After more than a decade of sponsoring SETI searches that listen, the Planetary Society will now turn eyes to the skies to scan for possible light signals with three new optical SETI (the search for extraterrestrial intelligence) programs.
The optical SETI projects are divided between the east and west coasts of the U.S. -- two at the University of California, Berkeley, and one at Harvard University and Smithsonian Observatory in Massachusetts. The Harvard project is led by Physics Professor Paul Horowitz; the University of California projects by Geoff Marcy and Dan Werthimer.
"We have been listening for alien signals for decades; it's time we started to watch for signals as well," said Louis Friedman, Executive Director of the Planetary Society. "These three new optical SETI projects bring the total number of SETI projects sponsored by the Planetary Society to seven -- and brings our historic funding total for SETI to more than$1,000,000."
Werthimer's optical SETI system looks for very short pulses of light from nearby stars similar to the Sun, as well as from a few globular clusters and galaxies. Using Berkeley's 30-inch (76-centimeter) automated telescope at Leuschner Observatory, the project searches for light pulses that may last as short as one billionth of a second.
Marcy's project searches for steady, extremely narrowband or single-color light signals. Marcy will use data from his extensive extrasolar planet searches, data from the Lick and Keck observatories, as well as data from an Australian search.
Horowitz, with colleagues Jonathan Wolff, Chip Coldwell and Costas Papaliolios, has built an improved system inspired by Werthimer's design. Their detector is attached to a 61-inch (1.5-meter) optical telescope next to the Planetary Society-sponsored BETA radio telescope in Harvard, Massachusetts. The optical telescope taps into the light being studied by astronomers David Latham and Robert Stefanik, who are currently measuring the speed of 2,500 nearby sun-like stars, and who are co-investigators in the optical search. The experiment's photometer can detect pulses as short as a few billionths of a second.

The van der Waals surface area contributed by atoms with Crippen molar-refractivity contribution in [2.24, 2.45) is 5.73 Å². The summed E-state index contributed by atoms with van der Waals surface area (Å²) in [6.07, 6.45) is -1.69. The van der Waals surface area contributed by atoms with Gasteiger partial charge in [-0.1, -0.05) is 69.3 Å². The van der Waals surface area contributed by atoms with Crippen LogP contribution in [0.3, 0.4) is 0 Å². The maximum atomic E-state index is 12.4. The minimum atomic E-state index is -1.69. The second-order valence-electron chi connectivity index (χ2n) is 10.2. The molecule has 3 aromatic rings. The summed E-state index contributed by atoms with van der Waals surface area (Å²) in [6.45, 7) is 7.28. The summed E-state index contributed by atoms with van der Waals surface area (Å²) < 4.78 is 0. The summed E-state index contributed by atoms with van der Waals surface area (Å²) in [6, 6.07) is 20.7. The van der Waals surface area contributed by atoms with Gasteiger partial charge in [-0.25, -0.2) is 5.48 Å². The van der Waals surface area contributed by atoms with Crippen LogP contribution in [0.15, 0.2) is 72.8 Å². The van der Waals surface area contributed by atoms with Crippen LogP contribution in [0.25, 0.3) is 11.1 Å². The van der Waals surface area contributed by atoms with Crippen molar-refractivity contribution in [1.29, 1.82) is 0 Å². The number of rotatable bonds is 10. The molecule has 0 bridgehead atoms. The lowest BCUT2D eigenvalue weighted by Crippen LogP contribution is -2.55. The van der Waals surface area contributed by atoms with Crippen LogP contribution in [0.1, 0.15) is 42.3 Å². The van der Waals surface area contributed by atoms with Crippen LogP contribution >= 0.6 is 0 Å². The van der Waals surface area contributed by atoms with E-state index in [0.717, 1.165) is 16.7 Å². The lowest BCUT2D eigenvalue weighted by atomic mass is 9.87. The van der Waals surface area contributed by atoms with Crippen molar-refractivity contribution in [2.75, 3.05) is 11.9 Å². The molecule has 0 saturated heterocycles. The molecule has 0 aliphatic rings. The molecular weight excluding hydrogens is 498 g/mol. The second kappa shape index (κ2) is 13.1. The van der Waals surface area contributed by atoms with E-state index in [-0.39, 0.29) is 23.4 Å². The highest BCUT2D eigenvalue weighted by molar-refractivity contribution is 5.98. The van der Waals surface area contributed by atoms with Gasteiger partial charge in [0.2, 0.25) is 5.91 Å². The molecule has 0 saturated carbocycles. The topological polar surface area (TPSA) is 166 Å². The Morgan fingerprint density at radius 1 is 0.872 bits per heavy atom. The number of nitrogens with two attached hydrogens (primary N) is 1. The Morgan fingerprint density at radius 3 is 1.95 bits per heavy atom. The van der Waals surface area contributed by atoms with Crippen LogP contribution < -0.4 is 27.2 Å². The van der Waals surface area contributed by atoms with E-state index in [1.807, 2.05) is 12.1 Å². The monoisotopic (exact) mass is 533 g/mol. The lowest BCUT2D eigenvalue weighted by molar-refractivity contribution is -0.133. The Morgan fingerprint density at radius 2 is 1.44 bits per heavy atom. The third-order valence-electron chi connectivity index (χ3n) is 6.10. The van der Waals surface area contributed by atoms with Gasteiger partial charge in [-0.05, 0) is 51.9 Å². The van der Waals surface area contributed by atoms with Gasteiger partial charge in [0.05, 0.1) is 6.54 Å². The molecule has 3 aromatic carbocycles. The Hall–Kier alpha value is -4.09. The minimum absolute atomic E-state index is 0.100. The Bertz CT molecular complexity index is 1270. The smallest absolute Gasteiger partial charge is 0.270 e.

Searching for narrowband laser pulse SETI signals was first suggested by Nobel prize winner Charles Townes of the University of California, Berkeley. Dr. Townes is a co-investigator with Marcy and Werthimer. Stuart Kingsley of Columbus, Ohio performed early optical SETI observations. The current projects, with their advanced detectors, were recommended in a study conducted by the SETI Institute, which is also helping to sponsor the searches.
About The Planetary Society
The Planetary Society has inspired millions of people to explore other worlds and seek other life. With the mission to empower the world's citizens to advance space science and exploration, its international membership makes the non-governmental Planetary Society the largest space interest group in the world. Carl Sagan, Bruce Murray and Louis Friedman founded The Planetary Society in 1980. Bill Nye, a longtime member of The Planetary Society's Board, serves as CEO.